While I would say its too bright for bare bulb use facing straight at a subject (personal opinion, unless you don’t mind temporarily blinding your subjects). This output power comes into its own when using the flashgun with a diffuser or softbox, the output power is needed then and comes close to studio mains powered lighting kits with the added advantage of being lightweight and highly portable.
Again if you need a bit more power to try and overpower or combat daylight you can use two of them together. The other advantage of this high output power and fast recycling time is at lower power outputs there is practically no recycling time.
Now, this is a funny one, quoted as having 1.5 seconds recycle time at full power in the real world I have found that to be more like 2 seconds. The point here is it’s rare you would be using full power so what it all really means is at half and at a quarter power settings the recycle time is exceptionally quick.
This is still incredibly good and with more than 500 full output flashes per battery, it’s a real beast of a unit. Again shooting at half or quarter power outputs, the battery just keeps going and going. The real bonus is firing multiple bursts at anything from 1/16th power down.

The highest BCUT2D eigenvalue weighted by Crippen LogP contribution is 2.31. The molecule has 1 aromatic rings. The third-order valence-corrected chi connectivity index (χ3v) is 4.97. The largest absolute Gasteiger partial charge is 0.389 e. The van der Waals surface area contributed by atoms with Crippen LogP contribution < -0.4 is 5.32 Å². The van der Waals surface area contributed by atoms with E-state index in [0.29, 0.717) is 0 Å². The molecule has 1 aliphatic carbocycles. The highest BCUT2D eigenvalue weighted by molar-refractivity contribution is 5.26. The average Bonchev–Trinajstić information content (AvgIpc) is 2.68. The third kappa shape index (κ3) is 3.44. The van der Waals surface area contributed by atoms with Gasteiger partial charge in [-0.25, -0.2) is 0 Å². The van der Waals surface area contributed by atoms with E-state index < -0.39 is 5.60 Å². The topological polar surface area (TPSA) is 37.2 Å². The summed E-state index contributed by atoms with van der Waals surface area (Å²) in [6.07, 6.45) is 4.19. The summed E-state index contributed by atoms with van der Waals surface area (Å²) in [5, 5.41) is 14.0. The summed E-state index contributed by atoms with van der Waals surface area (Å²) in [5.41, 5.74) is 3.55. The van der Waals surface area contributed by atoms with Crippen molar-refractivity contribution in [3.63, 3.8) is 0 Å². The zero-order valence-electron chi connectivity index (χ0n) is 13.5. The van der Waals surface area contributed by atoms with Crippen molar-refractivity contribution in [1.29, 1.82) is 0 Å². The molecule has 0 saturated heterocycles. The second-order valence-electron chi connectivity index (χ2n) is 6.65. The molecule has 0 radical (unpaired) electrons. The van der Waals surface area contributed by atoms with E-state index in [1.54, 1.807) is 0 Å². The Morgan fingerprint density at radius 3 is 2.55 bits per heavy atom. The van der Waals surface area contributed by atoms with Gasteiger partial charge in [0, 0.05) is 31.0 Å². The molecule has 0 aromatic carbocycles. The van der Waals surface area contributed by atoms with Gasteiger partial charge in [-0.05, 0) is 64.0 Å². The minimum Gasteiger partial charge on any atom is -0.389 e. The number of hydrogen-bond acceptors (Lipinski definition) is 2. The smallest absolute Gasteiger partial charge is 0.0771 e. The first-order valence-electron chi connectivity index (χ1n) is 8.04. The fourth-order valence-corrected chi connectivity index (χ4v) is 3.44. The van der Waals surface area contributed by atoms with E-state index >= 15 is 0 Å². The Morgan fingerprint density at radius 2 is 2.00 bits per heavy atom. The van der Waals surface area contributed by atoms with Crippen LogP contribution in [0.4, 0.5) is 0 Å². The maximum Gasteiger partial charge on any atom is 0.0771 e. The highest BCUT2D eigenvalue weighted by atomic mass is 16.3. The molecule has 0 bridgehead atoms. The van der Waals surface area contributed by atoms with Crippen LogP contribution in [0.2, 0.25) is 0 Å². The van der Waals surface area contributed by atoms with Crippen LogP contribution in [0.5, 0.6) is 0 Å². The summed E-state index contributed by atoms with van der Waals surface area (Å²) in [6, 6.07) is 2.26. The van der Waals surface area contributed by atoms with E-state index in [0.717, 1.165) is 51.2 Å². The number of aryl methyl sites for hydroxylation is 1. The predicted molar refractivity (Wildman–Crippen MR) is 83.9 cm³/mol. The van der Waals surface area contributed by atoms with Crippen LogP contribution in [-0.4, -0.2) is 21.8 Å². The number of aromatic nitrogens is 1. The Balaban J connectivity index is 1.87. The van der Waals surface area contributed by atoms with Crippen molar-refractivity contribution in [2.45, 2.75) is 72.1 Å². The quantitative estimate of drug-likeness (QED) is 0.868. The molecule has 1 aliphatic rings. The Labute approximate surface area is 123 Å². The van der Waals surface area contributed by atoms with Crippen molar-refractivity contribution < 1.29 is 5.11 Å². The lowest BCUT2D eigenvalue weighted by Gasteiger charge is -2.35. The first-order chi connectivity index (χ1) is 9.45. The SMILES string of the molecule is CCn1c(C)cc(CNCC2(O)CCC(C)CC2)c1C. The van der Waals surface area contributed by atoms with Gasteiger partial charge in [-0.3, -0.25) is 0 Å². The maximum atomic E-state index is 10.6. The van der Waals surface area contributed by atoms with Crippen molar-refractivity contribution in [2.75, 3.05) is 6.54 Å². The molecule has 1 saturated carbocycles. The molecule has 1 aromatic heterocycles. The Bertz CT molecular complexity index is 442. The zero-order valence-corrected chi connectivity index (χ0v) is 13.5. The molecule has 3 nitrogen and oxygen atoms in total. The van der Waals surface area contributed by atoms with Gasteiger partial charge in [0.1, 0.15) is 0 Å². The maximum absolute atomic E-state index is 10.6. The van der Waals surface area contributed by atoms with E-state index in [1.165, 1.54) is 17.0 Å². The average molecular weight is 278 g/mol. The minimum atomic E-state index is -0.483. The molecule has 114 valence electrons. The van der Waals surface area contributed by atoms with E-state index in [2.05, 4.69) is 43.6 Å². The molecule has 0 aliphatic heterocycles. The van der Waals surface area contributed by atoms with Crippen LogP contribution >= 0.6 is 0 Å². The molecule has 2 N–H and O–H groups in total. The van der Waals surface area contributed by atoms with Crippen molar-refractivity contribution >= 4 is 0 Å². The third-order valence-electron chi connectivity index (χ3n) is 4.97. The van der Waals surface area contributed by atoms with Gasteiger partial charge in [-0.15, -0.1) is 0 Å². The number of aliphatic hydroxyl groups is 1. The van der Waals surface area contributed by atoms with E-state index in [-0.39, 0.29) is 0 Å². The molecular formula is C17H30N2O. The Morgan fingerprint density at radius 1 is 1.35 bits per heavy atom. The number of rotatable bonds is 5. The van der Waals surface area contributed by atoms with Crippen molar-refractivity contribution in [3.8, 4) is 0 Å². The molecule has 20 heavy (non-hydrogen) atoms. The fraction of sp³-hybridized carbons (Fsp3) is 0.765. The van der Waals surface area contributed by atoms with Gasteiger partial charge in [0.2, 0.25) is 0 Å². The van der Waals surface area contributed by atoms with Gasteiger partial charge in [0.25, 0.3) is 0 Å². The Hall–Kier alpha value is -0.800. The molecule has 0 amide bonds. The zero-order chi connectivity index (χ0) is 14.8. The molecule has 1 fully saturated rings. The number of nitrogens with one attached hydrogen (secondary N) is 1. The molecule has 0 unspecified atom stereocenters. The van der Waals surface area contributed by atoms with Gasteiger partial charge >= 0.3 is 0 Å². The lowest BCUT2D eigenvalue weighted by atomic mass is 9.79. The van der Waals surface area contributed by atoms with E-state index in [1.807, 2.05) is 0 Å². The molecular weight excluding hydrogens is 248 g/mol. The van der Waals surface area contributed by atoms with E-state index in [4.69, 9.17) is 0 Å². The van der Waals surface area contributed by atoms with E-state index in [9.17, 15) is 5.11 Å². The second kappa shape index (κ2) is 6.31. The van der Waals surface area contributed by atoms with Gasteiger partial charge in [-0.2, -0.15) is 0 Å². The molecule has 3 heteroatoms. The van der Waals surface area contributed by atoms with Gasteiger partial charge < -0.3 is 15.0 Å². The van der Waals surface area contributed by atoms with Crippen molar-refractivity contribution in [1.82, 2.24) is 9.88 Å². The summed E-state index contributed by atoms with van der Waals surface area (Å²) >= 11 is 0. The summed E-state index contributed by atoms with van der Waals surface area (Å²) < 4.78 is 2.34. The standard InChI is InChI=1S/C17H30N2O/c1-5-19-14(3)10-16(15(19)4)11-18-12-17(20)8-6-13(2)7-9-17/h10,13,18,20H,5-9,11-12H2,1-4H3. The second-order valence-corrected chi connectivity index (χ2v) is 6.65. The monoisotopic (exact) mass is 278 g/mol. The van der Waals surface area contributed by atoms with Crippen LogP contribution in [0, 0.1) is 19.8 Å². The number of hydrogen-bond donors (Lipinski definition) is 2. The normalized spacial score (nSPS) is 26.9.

Ok, so for a project where we wanted to catch a person in motion across the space of 1.5 seconds, I shot 11 frames in those 1.5 seconds with 11 flash outputs at 1/16th power on a Nikon D850… This alone made the unit worth the money.
So just to say that again 11 flash bursts at 1/16th power in 1.5 seconds talk about insane recycling times.
With a flash duration of 1/300th of a second up to 1/20,000 of a second depending on the output power of the Speedlight. You really have the power to freeze fast-moving objects at 1/16th power. Which for argument’s sake will give you a good full-body exposure at nearly 3 metres at F5.6 (that’s from a quick test I did).
Spare batteries are readily available also from Hahnel so you can easily have backups on hand. The wireless functionality is great, no more additional receivers to put batteries in and carry around with you is fantastic.